My art career began during the first few years of my life in the mountains of Colombia, where I watched my older family members ride horses in the Amazonian Rainforest. Since I was too young to ride a horse (and too stubborn to ride with an adult), I drew these creatures at the stables. My family would genuinely praise these pieces and gift drawing supplies. That passion carried back to the United States during school, where I doodled (plenty of Dragonball Z fights) when distressed.
There was growing confidence in my artistic abilities, and the notion became concrete when I won the Best Artist Award in elementary school. I still remember the pride, the affirmation of my talent. More accolades followed during middle school, which expanded into other subjects and assignments where my creative juices were utilized. However, this came with an onerous burden: the pressure to be the most creative kid in class. And I found myself creating my best work when there was no intention to show it to anyone.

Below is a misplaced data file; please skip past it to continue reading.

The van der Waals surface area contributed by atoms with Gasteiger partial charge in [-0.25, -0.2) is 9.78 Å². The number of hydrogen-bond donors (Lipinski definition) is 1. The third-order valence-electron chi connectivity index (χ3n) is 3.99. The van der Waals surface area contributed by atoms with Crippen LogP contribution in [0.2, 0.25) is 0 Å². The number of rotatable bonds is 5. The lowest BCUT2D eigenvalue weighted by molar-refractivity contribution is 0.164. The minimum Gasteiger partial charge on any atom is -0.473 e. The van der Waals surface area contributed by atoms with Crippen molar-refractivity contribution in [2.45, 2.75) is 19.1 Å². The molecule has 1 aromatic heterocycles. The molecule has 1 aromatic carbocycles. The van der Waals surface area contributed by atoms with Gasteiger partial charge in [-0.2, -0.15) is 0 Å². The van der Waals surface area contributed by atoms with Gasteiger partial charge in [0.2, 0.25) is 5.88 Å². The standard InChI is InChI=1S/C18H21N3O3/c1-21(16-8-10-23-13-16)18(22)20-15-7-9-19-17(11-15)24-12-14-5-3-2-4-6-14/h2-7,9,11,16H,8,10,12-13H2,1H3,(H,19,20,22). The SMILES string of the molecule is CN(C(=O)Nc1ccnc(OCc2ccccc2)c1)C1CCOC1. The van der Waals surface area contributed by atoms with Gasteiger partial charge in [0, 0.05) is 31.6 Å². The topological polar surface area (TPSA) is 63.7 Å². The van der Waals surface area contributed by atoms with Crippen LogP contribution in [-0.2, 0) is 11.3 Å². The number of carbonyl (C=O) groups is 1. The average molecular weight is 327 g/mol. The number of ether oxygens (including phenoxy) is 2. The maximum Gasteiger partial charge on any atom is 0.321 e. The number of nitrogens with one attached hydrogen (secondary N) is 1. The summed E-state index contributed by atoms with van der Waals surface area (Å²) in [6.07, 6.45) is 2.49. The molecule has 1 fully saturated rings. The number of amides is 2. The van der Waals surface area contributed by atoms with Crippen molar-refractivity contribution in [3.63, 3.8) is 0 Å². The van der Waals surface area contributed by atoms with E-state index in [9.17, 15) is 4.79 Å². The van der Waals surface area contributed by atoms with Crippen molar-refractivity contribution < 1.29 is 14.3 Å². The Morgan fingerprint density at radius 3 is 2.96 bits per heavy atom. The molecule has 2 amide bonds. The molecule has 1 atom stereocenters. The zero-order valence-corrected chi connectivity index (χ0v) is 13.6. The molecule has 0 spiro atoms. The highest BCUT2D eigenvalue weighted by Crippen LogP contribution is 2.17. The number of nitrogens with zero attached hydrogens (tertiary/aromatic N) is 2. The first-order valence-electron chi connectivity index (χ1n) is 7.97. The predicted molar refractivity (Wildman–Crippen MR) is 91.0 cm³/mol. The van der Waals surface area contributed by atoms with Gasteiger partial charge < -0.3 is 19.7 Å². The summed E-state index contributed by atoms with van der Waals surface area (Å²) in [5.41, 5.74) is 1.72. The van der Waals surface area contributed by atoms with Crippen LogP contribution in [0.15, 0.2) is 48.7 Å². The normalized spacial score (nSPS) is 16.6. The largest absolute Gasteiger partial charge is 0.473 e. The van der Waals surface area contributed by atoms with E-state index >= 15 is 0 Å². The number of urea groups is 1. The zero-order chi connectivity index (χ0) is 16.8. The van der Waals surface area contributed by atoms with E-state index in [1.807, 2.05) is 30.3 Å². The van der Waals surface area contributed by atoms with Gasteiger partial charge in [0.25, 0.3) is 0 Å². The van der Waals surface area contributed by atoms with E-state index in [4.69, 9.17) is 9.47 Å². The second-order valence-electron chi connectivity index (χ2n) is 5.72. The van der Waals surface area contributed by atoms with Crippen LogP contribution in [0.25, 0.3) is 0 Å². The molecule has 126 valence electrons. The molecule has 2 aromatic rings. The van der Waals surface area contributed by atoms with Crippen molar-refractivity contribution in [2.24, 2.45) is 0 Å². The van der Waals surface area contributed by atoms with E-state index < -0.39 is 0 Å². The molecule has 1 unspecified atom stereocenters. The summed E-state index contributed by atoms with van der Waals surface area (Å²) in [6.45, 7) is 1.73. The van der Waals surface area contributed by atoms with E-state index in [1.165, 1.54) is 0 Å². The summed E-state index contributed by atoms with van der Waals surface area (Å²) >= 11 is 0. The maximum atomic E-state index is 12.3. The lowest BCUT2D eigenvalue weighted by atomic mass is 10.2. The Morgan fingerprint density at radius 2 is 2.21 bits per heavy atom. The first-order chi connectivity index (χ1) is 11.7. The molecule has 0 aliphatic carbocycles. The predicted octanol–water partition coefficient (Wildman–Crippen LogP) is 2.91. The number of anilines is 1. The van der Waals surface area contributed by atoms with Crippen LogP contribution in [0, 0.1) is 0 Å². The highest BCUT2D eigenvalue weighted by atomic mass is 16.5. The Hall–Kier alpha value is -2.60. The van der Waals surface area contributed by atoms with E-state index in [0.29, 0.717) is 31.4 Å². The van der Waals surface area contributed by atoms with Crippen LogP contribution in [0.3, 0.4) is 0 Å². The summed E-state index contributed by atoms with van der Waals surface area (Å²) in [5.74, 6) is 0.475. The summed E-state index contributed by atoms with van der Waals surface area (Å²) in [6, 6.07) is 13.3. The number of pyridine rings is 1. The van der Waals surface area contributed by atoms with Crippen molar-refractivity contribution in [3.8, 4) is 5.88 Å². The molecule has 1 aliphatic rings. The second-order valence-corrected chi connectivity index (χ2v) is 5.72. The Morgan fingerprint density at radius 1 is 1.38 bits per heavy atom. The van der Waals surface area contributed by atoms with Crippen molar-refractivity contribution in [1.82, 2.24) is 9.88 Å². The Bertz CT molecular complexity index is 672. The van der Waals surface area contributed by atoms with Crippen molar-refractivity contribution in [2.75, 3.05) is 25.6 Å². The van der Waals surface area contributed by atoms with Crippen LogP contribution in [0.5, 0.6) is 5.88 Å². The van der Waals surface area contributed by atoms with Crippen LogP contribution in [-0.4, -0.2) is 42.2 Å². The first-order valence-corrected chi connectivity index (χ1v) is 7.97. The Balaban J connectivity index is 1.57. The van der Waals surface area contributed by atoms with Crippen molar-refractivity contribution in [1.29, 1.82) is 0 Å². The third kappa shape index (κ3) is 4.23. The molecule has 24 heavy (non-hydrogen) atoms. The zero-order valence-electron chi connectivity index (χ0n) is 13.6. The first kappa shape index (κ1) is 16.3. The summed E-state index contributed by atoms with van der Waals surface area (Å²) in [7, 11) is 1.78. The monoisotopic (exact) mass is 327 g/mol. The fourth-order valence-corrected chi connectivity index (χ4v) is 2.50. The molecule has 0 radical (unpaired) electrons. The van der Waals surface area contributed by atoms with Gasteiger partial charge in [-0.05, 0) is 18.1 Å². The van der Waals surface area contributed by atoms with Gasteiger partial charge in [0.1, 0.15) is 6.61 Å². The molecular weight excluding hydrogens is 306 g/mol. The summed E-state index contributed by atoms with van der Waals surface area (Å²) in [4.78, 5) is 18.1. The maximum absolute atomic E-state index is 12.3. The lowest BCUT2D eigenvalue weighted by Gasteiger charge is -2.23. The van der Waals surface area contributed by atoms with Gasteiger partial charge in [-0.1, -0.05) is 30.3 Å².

I suffered from this pressure for most of my life and constantly inhibited my creative spark with a malicious attempt to be the best. Then I met others whose talent varied in the vast landscape of Art; thus, if I couldn’t be the best at realistic drawing, then I would hone my skills somewhere else. Years later, I would discover that if I were humble in learning the different Arts, can be derived ideas from the disciplines. Unfortunately, this toxic competitive attitude made me afraid to finish my best work because I began to question whether it was good enough.
But, now, in my late 20s, writing this segment, I could say the monkey of being the best is off my back. So, now, I am allowing that creative spark to spread to unknown territory. Where it goes, we shall see.
With love and sincerity,
Jose Michael Rubio